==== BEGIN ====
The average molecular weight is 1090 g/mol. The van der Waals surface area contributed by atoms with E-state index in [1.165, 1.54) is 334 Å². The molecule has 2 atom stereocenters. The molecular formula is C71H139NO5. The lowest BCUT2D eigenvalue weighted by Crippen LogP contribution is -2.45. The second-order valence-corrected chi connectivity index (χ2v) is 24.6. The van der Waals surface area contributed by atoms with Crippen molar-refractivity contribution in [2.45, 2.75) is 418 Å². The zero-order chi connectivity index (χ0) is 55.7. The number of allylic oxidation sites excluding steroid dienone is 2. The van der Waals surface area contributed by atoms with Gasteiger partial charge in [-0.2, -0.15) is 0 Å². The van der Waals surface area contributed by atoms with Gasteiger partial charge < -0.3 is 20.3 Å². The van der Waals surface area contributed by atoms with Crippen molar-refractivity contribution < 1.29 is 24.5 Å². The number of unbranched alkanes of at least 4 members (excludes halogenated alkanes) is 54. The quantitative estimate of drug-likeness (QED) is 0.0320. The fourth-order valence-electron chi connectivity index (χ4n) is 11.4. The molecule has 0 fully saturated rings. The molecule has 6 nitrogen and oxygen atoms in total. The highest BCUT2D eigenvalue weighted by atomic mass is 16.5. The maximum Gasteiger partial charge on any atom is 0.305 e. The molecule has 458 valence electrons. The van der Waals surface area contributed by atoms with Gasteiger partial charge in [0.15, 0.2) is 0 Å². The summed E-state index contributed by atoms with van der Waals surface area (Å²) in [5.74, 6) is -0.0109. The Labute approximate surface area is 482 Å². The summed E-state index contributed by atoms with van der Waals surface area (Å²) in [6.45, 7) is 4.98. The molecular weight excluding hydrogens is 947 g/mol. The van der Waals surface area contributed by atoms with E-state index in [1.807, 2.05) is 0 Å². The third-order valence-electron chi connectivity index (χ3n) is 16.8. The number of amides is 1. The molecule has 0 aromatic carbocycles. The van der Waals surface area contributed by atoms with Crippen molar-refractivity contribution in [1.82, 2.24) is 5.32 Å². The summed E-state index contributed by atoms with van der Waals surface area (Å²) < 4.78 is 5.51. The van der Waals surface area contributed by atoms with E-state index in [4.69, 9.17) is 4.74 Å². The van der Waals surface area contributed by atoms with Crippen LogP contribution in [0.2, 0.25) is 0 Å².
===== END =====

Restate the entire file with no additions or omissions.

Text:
The average molecular weight is 1090 g/mol. The van der Waals surface area contributed by atoms with E-state index in [1.165, 1.54) is 334 Å². The molecule has 2 atom stereocenters. The molecular formula is C71H139NO5. The lowest BCUT2D eigenvalue weighted by Crippen LogP contribution is -2.45. The second-order valence-corrected chi connectivity index (χ2v) is 24.6. The van der Waals surface area contributed by atoms with Crippen molar-refractivity contribution in [2.45, 2.75) is 418 Å². The zero-order chi connectivity index (χ0) is 55.7. The number of allylic oxidation sites excluding steroid dienone is 2. The van der Waals surface area contributed by atoms with Gasteiger partial charge in [-0.2, -0.15) is 0 Å². The van der Waals surface area contributed by atoms with Gasteiger partial charge < -0.3 is 20.3 Å². The van der Waals surface area contributed by atoms with Crippen molar-refractivity contribution < 1.29 is 24.5 Å². The number of unbranched alkanes of at least 4 members (excludes halogenated alkanes) is 54. The quantitative estimate of drug-likeness (QED) is 0.0320. The fourth-order valence-electron chi connectivity index (χ4n) is 11.4. The molecule has 0 fully saturated rings. The molecule has 6 nitrogen and oxygen atoms in total. The highest BCUT2D eigenvalue weighted by atomic mass is 16.5. The maximum Gasteiger partial charge on any atom is 0.305 e. The molecule has 458 valence electrons. The van der Waals surface area contributed by atoms with Gasteiger partial charge in [0.15, 0.2) is 0 Å². The summed E-state index contributed by atoms with van der Waals surface area (Å²) in [5.74, 6) is -0.0109. The Labute approximate surface area is 482 Å². The summed E-state index contributed by atoms with van der Waals surface area (Å²) in [6.45, 7) is 4.98. The molecular weight excluding hydrogens is 947 g/mol. The van der Waals surface area contributed by atoms with E-state index in [1.807, 2.05) is 0 Å². The third-order valence-electron chi connectivity index (χ3n) is 16.8. The number of amides is 1. The molecule has 0 aromatic carbocycles. The van der Waals surface area contributed by atoms with Crippen molar-refractivity contribution in [1.82, 2.24) is 5.32 Å². The summed E-state index contributed by atoms with van der Waals surface area (Å²) < 4.78 is 5.51. The van der Waals surface area contributed by atoms with E-state index in [4.69, 9.17) is 4.74 Å². The van der Waals surface area contributed by atoms with Crippen LogP contribution in [0.2, 0.25) is 0 Å².